by Kevin Ramshaw

Writing books about a wide range of art-related subjects got Waikanae writer, photographer and poet Paul Thompson thinking about books as an art form in their own right.

A result of that thinking is Asemica, artist’s books, an exhibition of 12 books, all with identical covers but individual and different content, in newSPACE at Mahara Gallery.

“I am excited and stimulated by the idea and importance of the book as an artistic entity in itself and I’m driven by a creative response to express that fascination,” he says.

“I’ve produced many well-designed and interesting standard trade books on a wide range of art-related subjects.  Extending this experience and interest into artist’s books was a natural progression.”

Paul Thompson said it was his last commercial book, Shards of Silver about the connection between photography and poetry, that got him started.

With his existing interest in graphic design, materials and books, the field and the possibilities of the artist’s book proved irresistible. He began creating artist’s books both by himself and in collaboration with Wai-te-ata Press.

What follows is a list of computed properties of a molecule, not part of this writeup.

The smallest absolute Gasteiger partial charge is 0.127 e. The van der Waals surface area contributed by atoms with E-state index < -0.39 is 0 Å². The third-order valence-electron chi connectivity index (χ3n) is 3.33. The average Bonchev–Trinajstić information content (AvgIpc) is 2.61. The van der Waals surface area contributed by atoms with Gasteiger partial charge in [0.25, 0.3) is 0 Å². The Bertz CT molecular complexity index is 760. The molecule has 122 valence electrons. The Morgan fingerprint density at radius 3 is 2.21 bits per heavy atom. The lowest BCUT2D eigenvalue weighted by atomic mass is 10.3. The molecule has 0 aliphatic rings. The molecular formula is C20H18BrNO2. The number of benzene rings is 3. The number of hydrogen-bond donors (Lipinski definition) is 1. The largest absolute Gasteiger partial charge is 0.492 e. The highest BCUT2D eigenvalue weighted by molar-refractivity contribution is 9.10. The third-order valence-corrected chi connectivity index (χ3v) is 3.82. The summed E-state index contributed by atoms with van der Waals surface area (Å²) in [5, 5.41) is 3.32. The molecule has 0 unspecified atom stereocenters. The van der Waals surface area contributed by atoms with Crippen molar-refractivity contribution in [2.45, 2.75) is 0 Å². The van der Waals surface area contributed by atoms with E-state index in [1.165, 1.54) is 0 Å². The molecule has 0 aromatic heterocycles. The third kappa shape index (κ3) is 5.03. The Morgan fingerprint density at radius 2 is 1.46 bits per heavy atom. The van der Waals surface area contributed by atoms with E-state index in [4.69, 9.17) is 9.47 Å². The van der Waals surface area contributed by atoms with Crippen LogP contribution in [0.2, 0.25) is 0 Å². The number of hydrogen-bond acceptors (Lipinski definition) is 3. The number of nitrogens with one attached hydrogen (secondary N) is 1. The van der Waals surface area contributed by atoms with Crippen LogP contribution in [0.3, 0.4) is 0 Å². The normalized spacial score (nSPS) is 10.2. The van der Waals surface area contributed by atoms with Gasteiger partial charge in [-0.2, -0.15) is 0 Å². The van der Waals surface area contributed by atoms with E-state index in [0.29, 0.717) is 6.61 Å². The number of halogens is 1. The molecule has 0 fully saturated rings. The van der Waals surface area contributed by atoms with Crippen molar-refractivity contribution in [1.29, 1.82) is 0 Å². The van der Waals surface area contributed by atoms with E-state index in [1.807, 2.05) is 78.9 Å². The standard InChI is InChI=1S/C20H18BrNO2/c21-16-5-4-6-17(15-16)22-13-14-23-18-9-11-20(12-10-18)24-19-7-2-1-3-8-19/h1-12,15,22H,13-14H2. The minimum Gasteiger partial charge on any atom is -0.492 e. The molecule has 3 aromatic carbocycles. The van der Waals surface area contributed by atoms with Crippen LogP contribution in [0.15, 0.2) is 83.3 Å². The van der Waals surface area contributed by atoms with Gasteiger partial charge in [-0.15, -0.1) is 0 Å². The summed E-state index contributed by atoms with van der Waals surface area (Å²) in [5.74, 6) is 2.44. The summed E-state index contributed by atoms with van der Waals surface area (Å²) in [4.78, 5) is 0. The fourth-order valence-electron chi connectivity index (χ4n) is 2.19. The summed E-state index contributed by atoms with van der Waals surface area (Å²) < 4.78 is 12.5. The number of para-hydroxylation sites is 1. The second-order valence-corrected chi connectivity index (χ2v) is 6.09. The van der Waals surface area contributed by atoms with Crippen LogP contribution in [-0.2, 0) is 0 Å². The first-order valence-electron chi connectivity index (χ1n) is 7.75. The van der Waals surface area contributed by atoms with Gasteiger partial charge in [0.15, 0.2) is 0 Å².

Artist’s books can range from finely crafted works with exquisite materials to compilations of collaged pages run through a photocopier and stapled. 

“They are similar to abstract art in that they are not about anything,” he says. “The viewer constructs their own meanings. 

“In the case of Asemica, the starting points are the ideas of language, writing and books themselves. ‘Asemic writing’ thus means writing that doesn’t make conventional sense – like music, it is indecipherable.

“Some may describe my interest in Artist’s books as an obsession. I see myself as a creative bibliophile or perhaps a biblio-artist exploring the tremendous range of possibilities the field of the artist’s book opens.”

Paul Thompson’s artist’s books have been exhibited both in Aotearoa New Zealand and overseas and been a finalist in the prestigious Australian Manly Artist’s Book Awards. His books are held in several collections overseas. 

The exhibition can be viewed at Mahara Gallery from 27 July until 18 September, 2021, alongside Dr Rangihīroa Panoho, ĀTĀROA, ‘the long shadow’ of the New Zealand Land Wars, before the gallery moves off-site for a multi-million dollar building upgrade.

N.B.: There is an Artist’s Workshop with Paul Thompson, Saturday 28 August, 12:30–3:30pm. Limited to 8 participants. To book, email


A passion for books is shared by our editorial group. Mahara Gallery say this is “one of the final duo of exhibitions at Mahara Gallery before we move off-site to allow building redevelopment — exciting times!” —Eds